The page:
Friday, February 1, 2008


February is heart month. I never knew this before I had my son David Joseph. But now, February is a special month... a special time to remember my son has a very special heart.

DJ was born with Left Isomerism with Polysplenia. It is a strange heterotaxy syndrome that impacts where internal organs are placed. Simply put, DJ's body tried to create two left sides, instead of a right and a left side.

DJ is very lucky, while he has many anomalies regarding his spleen, intestines, lungs, stomach, and heart, most are congenitively corrected. Which means that they are different in size, location and function, but they are working well enough not to be a problem.

The major causes of mortality and morbidity in the heterotaxy syndromes are undoubtedly the cardiac malformations that typically occur in these conditions. In one large retrospective review from Canada, the 1-year mortality rate was 32% and the 15-year mortality rate was 49%.
We have been very lucky. While DJ's heart is very different, and should technically not work as well as it does, he has never had a heart surgery. (knock on wood) In the future, he may need a pacemaker - but for now, he is doing great.

Here is an image of a "ordinary" heart beside an picture of DJ's heart that the heart specialist gave us when he was 21 days old. I have stitched them together so that you can compare the differences.

Click image to enlarge

Here is the list of DJ's heart anomalies:

Dextrocardia - this means that his heart is in the right-side of his chest.

Transposition of the Great Arteries - DJ has cognitively corrected TGA, this means that while the main arteries have switched, they are functioning on their own and no medical intervention is required.

Pulmonary Stenosis - this means that he has a heart murmur where a section of the pulmonary valve is blocked.

Interruption of the Inferior Vena Cava with Azygos Continuation - with DJ, the large vein that carries de-oxygenated blood from the lower half of the body into the heart is completely blocked. Technically, his heart should not work, and he should have passed in utero, but the azygos vein took over the function of the IVC. Incredible!

We like to tell DJ that his heart is perfectly imperfect! He is truly a very special medical miracle. It is rare to have this syndrome, but it is more rare to be so healthy, strong and cognitively corrected.

In the past few months I have written a little bit on DJ's medical condition, on how his uniqueness as impacted our lives and how I experienced my first Mommy Moment in the ER when he was just 9 days old.

I am not sure I will ever tire of writing about his medical condition. My fascination is partly due to the fact that I need a means to understand all the medical terms. Each entry allows me a reason to do more research. My fascination also allows me to raise awareness of congenital heart defects. My fascination also allows me to remind myself that while DJ is healthy and strong, I need to be prepared for anything. And finally, my fascination allows me to expel my energy in a positive way, instead of sadly dwelling on the many sad stories I hear about on a regular basis. I have become on-line friends with many other families who have children impacted by heterotaxy syndromes and very rarely do their stories have the hope, blessing and wonderful prognosis as DJ. Just last week a young girl, just 2 weeks older than DJ, died waiting for a heart and lung transplant due to having right isomerism. My heart goes out to every family faced with any congenital heart defect.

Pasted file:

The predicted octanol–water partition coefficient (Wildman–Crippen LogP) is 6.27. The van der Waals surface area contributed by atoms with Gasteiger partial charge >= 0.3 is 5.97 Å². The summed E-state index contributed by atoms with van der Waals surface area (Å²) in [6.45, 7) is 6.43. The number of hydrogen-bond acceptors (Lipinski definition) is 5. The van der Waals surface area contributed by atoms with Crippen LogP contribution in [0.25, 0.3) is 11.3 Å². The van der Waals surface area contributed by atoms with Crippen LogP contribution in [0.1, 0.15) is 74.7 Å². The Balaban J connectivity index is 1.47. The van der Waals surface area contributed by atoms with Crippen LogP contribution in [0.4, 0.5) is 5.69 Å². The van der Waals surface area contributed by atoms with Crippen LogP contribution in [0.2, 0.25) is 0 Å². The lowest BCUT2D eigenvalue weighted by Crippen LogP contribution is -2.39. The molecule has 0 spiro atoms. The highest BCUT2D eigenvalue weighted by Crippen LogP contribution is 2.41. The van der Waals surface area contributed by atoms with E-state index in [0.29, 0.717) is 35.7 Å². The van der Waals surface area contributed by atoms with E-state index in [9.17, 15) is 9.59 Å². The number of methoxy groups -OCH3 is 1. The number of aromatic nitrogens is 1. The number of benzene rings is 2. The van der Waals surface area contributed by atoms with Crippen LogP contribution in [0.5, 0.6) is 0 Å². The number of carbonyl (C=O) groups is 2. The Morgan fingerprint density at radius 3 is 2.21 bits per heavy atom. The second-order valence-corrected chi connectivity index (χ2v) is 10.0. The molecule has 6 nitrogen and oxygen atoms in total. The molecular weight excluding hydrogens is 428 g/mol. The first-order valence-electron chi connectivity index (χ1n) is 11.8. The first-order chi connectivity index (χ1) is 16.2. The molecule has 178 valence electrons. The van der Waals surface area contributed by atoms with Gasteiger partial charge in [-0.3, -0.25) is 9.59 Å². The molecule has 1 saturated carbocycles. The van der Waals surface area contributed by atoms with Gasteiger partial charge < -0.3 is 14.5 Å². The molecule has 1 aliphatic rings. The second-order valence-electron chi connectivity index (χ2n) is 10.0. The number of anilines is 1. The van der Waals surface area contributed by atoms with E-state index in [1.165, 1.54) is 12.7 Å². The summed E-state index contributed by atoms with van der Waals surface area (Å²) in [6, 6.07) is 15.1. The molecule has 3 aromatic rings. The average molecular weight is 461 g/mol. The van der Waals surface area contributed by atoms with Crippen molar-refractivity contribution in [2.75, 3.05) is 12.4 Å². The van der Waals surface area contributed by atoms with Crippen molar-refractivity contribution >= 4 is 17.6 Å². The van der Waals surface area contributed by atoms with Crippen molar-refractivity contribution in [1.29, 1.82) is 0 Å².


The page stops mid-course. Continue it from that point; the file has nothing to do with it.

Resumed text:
February is heart month. I hope with all my heart, that some of you reading this, or even just one other person reading this blog, will decide to donate any amount of money to the Heart Institute of Canada or to any foundation or charity that deals with heart defects or heart disease.

To my dear DJ, i HEART u with all my heart.


Jenni said...

Wow, what a special boy. Those sketches are astounding. It's just amazing to think that our bodies are so complex and put together so well, yet can keep working in such unusual circumstances.

I will be praying for DJ's continued health.

InTheFastLane said...

What a sweet smile. And what an amazing story.

Kellan said...

I am so glad to hear that while DJ has this heart condition, he is doing so well. I feel honored to hear about your sweet boy and his history and hope that he continues to do well from now on!! Thank you so much for sharing this information and for sharing your special boy. Take care and have a great weekend. Kellan

Tot's Mom said...

I hope your son will continue to be in good health always. His indeed is an amazing story. :)

TheVasquez3 said...

oh i heart DJ toooo!

what a beautiful and informative post!

Family Adventure said...

Oh wow, Laura. You've alluded to this in the past but I had NO idea! The human body is awesome, isn't it? He is a true miracle, your boy!


Kathryn said...

Wow! That is amazing! Thanks for the diagrams too.
Happy Heart Month!

Laura said...

My baby brother John was born with a congenital heart defect back in 1975, which originally went unnoticed. When surgery was attempted, it was unsuccessful. I like to think that perhaps our loss has contributed to the doctors' knowledge of your son's conditions....thanks for sharing parts of your journey with us!

Patty said...

My grand-daughter was born nearly a year ago with heterotaxy polysplenia. She has three holes in her heart but they have just about closed on their own. Her biggest issue is having one kidney and vesicoureteral reflux for which they successfully did a deflux operation when she was 4 months old. There were complications and we came close to loosing her.